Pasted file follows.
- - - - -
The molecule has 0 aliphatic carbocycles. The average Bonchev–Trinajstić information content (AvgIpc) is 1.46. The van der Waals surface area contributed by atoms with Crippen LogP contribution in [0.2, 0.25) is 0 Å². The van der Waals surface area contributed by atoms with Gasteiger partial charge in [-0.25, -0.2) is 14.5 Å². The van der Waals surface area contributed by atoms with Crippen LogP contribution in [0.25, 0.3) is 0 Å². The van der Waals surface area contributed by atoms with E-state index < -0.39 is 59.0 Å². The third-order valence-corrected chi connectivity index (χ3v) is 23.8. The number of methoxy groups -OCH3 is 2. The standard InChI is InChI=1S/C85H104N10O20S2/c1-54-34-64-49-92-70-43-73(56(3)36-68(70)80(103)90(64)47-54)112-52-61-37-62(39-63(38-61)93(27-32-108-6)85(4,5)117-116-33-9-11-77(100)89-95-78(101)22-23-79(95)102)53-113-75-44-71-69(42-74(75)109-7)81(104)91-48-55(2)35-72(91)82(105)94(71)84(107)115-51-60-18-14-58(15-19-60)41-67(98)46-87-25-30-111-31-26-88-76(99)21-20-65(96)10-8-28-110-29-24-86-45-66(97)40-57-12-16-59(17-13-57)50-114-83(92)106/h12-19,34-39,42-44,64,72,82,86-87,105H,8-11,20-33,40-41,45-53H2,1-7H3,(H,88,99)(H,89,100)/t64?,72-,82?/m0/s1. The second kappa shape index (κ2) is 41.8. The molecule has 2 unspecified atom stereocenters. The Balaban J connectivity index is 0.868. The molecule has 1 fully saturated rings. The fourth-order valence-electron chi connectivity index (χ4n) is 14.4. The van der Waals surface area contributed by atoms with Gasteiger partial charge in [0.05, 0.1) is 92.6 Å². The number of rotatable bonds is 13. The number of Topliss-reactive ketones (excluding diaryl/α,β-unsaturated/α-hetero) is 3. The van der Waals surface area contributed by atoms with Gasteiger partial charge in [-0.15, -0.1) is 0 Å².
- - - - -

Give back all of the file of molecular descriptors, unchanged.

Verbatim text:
The molecule has 0 aliphatic carbocycles. The average Bonchev–Trinajstić information content (AvgIpc) is 1.46. The van der Waals surface area contributed by atoms with Crippen LogP contribution in [0.2, 0.25) is 0 Å². The van der Waals surface area contributed by atoms with Gasteiger partial charge in [-0.25, -0.2) is 14.5 Å². The van der Waals surface area contributed by atoms with Crippen LogP contribution in [0.25, 0.3) is 0 Å². The van der Waals surface area contributed by atoms with E-state index < -0.39 is 59.0 Å². The third-order valence-corrected chi connectivity index (χ3v) is 23.8. The number of methoxy groups -OCH3 is 2. The standard InChI is InChI=1S/C85H104N10O20S2/c1-54-34-64-49-92-70-43-73(56(3)36-68(70)80(103)90(64)47-54)112-52-61-37-62(39-63(38-61)93(27-32-108-6)85(4,5)117-116-33-9-11-77(100)89-95-78(101)22-23-79(95)102)53-113-75-44-71-69(42-74(75)109-7)81(104)91-48-55(2)35-72(91)82(105)94(71)84(107)115-51-60-18-14-58(15-19-60)41-67(98)46-87-25-30-111-31-26-88-76(99)21-20-65(96)10-8-28-110-29-24-86-45-66(97)40-57-12-16-59(17-13-57)50-114-83(92)106/h12-19,34-39,42-44,64,72,82,86-87,105H,8-11,20-33,40-41,45-53H2,1-7H3,(H,88,99)(H,89,100)/t64?,72-,82?/m0/s1. The second kappa shape index (κ2) is 41.8. The molecule has 2 unspecified atom stereocenters. The Balaban J connectivity index is 0.868. The molecule has 1 fully saturated rings. The fourth-order valence-electron chi connectivity index (χ4n) is 14.4. The van der Waals surface area contributed by atoms with Gasteiger partial charge in [0.05, 0.1) is 92.6 Å². The number of rotatable bonds is 13. The number of Topliss-reactive ketones (excluding diaryl/α,β-unsaturated/α-hetero) is 3. The van der Waals surface area contributed by atoms with Gasteiger partial charge in [-0.15, -0.1) is 0 Å².